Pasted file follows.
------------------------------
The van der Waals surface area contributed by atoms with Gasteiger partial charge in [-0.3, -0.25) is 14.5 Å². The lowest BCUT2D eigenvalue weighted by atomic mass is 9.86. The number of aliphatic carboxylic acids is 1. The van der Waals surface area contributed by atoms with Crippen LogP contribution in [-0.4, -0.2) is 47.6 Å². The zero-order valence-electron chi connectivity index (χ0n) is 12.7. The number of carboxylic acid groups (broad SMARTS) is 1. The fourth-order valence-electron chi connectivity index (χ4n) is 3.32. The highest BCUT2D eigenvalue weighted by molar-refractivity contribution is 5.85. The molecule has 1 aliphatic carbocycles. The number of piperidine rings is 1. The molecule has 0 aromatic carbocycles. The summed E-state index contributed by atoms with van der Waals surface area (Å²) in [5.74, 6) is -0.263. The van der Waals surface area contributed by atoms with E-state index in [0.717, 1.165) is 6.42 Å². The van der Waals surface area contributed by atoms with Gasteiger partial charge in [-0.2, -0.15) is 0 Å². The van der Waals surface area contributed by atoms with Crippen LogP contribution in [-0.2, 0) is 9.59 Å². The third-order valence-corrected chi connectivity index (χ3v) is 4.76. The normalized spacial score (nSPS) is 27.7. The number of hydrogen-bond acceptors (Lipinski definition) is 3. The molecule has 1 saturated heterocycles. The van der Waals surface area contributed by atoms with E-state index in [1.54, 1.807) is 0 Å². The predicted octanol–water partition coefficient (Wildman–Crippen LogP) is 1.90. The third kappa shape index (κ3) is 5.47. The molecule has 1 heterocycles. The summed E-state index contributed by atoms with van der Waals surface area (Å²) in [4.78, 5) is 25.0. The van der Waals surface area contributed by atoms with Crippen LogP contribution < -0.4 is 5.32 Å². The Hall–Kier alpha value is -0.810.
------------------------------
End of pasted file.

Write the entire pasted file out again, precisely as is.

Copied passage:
The van der Waals surface area contributed by atoms with Gasteiger partial charge in [-0.3, -0.25) is 14.5 Å². The lowest BCUT2D eigenvalue weighted by atomic mass is 9.86. The number of aliphatic carboxylic acids is 1. The van der Waals surface area contributed by atoms with Crippen LogP contribution in [-0.4, -0.2) is 47.6 Å². The zero-order valence-electron chi connectivity index (χ0n) is 12.7. The number of carboxylic acid groups (broad SMARTS) is 1. The fourth-order valence-electron chi connectivity index (χ4n) is 3.32. The highest BCUT2D eigenvalue weighted by molar-refractivity contribution is 5.85. The molecule has 1 aliphatic carbocycles. The number of piperidine rings is 1. The molecule has 0 aromatic carbocycles. The summed E-state index contributed by atoms with van der Waals surface area (Å²) in [5.74, 6) is -0.263. The van der Waals surface area contributed by atoms with E-state index in [0.717, 1.165) is 6.42 Å². The van der Waals surface area contributed by atoms with Gasteiger partial charge in [-0.2, -0.15) is 0 Å². The van der Waals surface area contributed by atoms with Crippen LogP contribution in [-0.2, 0) is 9.59 Å². The third-order valence-corrected chi connectivity index (χ3v) is 4.76. The normalized spacial score (nSPS) is 27.7. The number of hydrogen-bond acceptors (Lipinski definition) is 3. The molecule has 1 saturated heterocycles. The van der Waals surface area contributed by atoms with E-state index in [1.54, 1.807) is 0 Å². The predicted octanol–water partition coefficient (Wildman–Crippen LogP) is 1.90. The third kappa shape index (κ3) is 5.47. The molecule has 1 heterocycles. The summed E-state index contributed by atoms with van der Waals surface area (Å²) in [4.78, 5) is 25.0. The van der Waals surface area contributed by atoms with Crippen LogP contribution < -0.4 is 5.32 Å². The Hall–Kier alpha value is -0.810.